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Interview: Nilima Rao talks about A Disappearance in Fiji

Nilima Rao is a Fijian Indian Australian who has always referred to herself as ‘culturally confused’. She has since learned that we are all confused in some way (and has been published on the topic by Australia’s Special Broadcasting Service as part of the SBS Emerging Writers Competition, so now feels better about the whole thing). When she isn't writing, Nilima can be found wrangling data (the dreaded day job) or wandering around Melbourne laneways in search of the next new wine bar. A Disappearance in Fiji is her first novel, and she is currently working on the second in the series. Nilima talks to NZ Booklovers.

Tell us a little about A Disappearance in Fiji.

A Disappearance in Fiji is set in colonial Fiji in 1914. This is a time when the British are taking Indians to Fiji by the shipload as cheap labour for the cane fields, under exploitative indentured servitude contracts. The story follows Sergeant Akal Singh, who has been exiled to the backwater colony in disgrace after a spectacular mistake has derailed his promising police career in Hong Kong. Akal wants to get some wins under his belt, get his career restarted and get out of Fiji, but his inspector general has sidelined him with a dead-end case.

An Indian indentured servant woman goes missing from a plantation, just as the indentured servitude program is under scrutiny for alleged abuses. Akal is sent out to investigate and told to close the case quickly and quietly. This politically charged case could either redeem him or sink his career permanently. When he arrives at the plantation, faced with the hostility of the white plantation owners and the fear of the Indian indentured servants, Akal quickly sees his hopes for redemption fading.

What inspired you to write this book?

I started thinking about writing this novel when I travelled in India. There was a particular incident that affected me deeply while travelling from Delhi to Agra. I was in a nice, air-conditioned car with decent suspension, grateful for the little bubble away from the rest of chaotic India. I had been in India for about four days and was completely overloaded from the breathtaking scope and depth of poverty I’d witnessed in Mumbai and Delhi. We were driving through somewhere rural, and I saw a woman on the side of the road picking up cow dung with her bare hands, presumably for either fuel or building material. I was in tears. I think for the first time in my life I had a living, breathing, visual representation of what it might have meant if my great-grandparents hadn’t gone to Fiji. The indentured servants did not come from wealth so that could well have been me picking up cow dung in India. When I was coherent again, I found myself deeply grateful to my nameless faceless ancestors. I wrote a short story a few years later about a young girl who was in Fiji as the daughter of indentured servants and an idea for a novel started to form.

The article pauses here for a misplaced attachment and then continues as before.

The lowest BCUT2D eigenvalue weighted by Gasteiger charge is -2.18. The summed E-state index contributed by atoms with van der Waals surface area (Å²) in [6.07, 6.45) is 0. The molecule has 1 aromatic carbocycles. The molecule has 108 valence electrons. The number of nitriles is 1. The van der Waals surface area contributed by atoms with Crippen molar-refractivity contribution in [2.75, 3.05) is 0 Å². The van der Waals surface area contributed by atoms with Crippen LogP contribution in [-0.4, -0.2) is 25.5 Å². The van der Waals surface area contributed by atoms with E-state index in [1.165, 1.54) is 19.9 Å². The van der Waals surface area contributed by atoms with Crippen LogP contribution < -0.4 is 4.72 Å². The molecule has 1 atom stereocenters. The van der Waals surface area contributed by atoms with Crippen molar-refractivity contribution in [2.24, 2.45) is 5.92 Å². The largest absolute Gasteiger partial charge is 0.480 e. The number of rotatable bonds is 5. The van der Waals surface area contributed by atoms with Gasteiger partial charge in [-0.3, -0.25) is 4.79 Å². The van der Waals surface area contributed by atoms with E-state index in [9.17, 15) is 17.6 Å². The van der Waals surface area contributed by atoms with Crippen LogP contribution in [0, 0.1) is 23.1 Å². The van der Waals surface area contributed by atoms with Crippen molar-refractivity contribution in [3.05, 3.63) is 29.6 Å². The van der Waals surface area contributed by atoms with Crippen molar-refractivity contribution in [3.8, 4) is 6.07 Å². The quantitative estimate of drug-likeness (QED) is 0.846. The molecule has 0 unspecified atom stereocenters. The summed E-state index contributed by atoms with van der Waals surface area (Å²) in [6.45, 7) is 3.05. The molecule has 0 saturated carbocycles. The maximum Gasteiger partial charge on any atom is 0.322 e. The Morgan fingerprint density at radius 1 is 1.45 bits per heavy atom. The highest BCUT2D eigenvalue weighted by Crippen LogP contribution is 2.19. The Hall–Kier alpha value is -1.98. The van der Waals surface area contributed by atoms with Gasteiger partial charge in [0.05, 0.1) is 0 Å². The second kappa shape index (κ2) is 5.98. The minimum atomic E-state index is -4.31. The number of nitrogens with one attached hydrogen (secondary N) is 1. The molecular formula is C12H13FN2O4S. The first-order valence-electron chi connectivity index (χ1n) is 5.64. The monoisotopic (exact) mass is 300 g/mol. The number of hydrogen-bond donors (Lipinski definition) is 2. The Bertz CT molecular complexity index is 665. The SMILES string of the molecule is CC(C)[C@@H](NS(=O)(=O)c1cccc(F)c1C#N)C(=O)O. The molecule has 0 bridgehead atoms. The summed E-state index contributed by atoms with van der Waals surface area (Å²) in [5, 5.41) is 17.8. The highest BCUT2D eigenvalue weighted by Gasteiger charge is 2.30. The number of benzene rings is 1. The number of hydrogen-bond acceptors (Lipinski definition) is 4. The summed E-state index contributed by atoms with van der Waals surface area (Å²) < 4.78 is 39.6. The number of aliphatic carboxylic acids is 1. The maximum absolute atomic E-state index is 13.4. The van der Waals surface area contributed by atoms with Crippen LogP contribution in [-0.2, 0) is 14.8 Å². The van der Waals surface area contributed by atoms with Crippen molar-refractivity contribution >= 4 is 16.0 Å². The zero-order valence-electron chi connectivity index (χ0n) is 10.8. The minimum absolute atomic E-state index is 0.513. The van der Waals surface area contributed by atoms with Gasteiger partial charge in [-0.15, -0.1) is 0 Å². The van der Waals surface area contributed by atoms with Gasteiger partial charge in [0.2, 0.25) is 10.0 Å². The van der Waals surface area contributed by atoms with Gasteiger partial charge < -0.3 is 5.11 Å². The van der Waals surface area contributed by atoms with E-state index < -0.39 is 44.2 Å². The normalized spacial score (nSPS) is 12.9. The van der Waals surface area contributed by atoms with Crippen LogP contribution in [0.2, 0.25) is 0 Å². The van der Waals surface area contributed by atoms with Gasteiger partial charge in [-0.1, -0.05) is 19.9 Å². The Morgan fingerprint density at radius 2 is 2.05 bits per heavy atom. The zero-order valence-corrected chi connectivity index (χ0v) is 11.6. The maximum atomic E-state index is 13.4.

What research was involved?

I spent two months in Fiji in 2016 learning about the history of the Fijian Indians. I spent time at the National Archives of Fiji looking at the old Fiji Times on their ancient microfilm machine, at the University of South Pacific in their fabulous Pacific collection and at Births, Deaths and Marriages unsuccessfully trying to trace back my own family history. Not what most people think of when they think of a trip to Fiji. I think I made it to the beach once!

What was your routine or process when writing this book?

This is my debut, so I’m not sure I had a routine or process! I just slowly made my way through it, trying different things and sometimes feeling like I was going backwards. I will say that I was very productive through the pandemic. I was in Melbourne, Australia, one of the most locked-down cities in the world. Writing got me through, and kept me sane.

If your book was made into a movie, who would you like to see playing the lead characters?

Dev Patel for Akal – not because I think he’s Akal particularly, but because he’s dreamy and seems lovely and is a great actor. Sam Neill for the doctor for me!

What did you enjoy the most about writing A Disappearance in Fiji.

Unexpectedly I feel like I connected with my father. I have tended to be closer to my mother, but the research for this book has led to me spending more time and having more meaningful conversations with my father, which I have really valued.

What did you do to celebrate finishing this book?

I have no idea!! I remember what I did when I found out I was getting a book deal. It was after a call with the US, which for me was the crack of dawn. I had a fancy bottle of bubbles that I’d bought in Argentina and had held onto for a special occasion. It was bubbles as the sun came up for my partner and I that morning.

What is the favourite book you have read so far this year and why?

I just finished Sujata Massey’s The Satapur Moonstone and I loved it! I learnt so much about the diversity of language, culture, food and religion in India. She’s brilliant at seamlessly weaving these things into a fascinating crime plot.

What’s next on the agenda for you?

I’m currently working on the sequel, titled A Shipwreck in Fiji. This time, Sergeant Akal Singh goes to the historical capital of Fiji, Levuka, accompanied by Constable Taviti Tukana, and there they find a dead body or two and possibly even a pirate!

Listen to Nilima talk about A Disappearance in Fiji here:

Echo Publishing


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